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The basic of Marine Navigation

Marine Navigation

The process of directing a watercraft to a destination in a safe and expeditious manner. From a known present position, a course is determined that avoids dangers, and on this course estimates are made of time schedules. The task is to periodically effect en route checks and to make required adjustments.

The method used will depend on the type of vessel and on its role or mission. The devices available range from a simple compass to a host of sophisticated electronic systems. In all cases, the navigator must plan and prepare by setting instruments in order and by checking for predictable current and tidal effects and hazards to navigation en route. This preparation includeshaving the latest correct charts and reviewing pertinent sections of sailing directions, light lists, and tide and current tables.

The methods used to fulfill the requirements of these phases come after one of the following broad categories of navigation: dead reckoning, piloting, celestial navigation, and electronic navigation. The first three categories have become somewhat standardized; the fourth category has been under constant and innovative development.

While the navigator is occupied primarily with courses, speeds, distances, and position determination, the safety of the craft is not to be neglected. Integrated navigation-conning systems have the basic function of helping reduce the number of accidents between ships by having the computer correlate most of the data available during crowded conditions and thus help unburden the navigator by presenting these data in more usable form for better and quicker decision making. The system generally includes a collision avoidance device plus a general-purpose computer. The computer receives inputs from navigation sensors and from ship propulsion and ship status stations. The integrated console is designed to optimize the human engineering aspects of ship control and navigation.

Collision avoidance systems (CAS), also known as automatic radar plotting aids (ARPA), of varying degrees of sophistication have been developed to reduce the work load of the navigator and eliminate human error. Typically, such a system consists of a digital computer that receives inputs from the ship’s radar, compass, and log, and determines and displays collision threats, and in some installations provides a recommended avoiding action.

Vessel traffic services (VTS) have been established in a number of heavily trafficked ports throughout the world in an attempt to reduce the number of collisions and strandings and safeguard the environment. Generally the service provides marine traffic management of an advisory nature, but in an especially hazardous situation it may be necessary for the VTS to exercise emergency control of vessel movements. See also Vessel traffic service.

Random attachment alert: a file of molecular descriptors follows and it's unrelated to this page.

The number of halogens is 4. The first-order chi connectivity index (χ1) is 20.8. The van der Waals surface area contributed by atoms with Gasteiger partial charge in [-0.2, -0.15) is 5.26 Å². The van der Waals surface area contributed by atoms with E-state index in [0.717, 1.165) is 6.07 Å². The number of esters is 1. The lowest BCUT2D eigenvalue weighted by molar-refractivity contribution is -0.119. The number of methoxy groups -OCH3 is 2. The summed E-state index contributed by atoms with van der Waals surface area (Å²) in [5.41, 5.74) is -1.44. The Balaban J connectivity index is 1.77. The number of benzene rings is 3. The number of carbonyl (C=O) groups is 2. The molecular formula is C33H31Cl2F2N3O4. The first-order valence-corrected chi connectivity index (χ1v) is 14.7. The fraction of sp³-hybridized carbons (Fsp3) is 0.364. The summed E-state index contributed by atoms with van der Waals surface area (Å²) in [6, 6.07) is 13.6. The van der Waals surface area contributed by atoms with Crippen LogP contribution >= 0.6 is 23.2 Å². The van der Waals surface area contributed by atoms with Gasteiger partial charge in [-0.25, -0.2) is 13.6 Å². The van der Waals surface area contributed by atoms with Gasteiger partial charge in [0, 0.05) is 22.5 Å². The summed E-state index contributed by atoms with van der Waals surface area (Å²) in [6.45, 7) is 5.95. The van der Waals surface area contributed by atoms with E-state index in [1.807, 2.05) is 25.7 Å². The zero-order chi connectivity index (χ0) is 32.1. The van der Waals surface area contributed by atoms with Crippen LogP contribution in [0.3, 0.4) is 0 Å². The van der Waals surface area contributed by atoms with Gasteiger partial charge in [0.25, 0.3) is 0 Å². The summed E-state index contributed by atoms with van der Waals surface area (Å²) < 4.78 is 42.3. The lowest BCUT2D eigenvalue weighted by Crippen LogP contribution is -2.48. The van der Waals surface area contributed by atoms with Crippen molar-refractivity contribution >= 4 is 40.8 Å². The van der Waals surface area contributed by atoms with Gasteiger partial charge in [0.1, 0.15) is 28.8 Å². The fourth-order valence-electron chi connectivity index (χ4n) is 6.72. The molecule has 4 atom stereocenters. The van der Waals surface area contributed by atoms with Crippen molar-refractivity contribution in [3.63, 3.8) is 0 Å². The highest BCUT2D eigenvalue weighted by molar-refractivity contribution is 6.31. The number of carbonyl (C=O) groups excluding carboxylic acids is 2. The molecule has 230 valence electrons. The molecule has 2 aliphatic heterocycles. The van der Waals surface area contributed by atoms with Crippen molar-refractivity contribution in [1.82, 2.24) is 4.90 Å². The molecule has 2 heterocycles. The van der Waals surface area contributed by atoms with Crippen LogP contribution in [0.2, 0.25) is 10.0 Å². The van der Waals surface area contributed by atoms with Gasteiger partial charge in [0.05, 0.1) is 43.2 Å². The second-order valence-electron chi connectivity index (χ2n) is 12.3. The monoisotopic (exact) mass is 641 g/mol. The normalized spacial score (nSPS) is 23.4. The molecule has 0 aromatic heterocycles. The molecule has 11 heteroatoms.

Traffic-separation schemes have been established in a number of high-traffic density areas throughout the world, primarily to decrease the risk of collision at sea. A typical scheme consists of the establishment of parallel traffic lanes separated by an intervening buffer zone, analogous to a divided freeway on land.

An electronic chart displays on a video screen the same type of hydrographic information that mariners seek in a traditional nautical chart. Electronic charts integrated with a range of information, and with hardware and software that can process a hydrographic database to support decision making, are classified as electronic chart display and information systems (ECDIS). In addition to displaying a real-time picture of the vessel’s position in the waterway, an ECDIS manages navigational and piloting information (typically, vessel-route-monitoring, track-keeping, and track-planning information) to support navigational decision making.

There are a variety of intelligent systems deployed aboard automated ship’s bridges: piloting expert systems, engineering and vibration expert systems, neutral network systems for adaptive and intelligent steering control, and automated intelligent docking systems.

Integrated bridge systems are designed to allow the wheelhouse to function as the operational center for navigational and supervisory tasks aboard the ship. These bridges in many cases become ship’s operations centers, incorporating controls and monitors for all essential vessel functions, including navigation, engine control, and communications.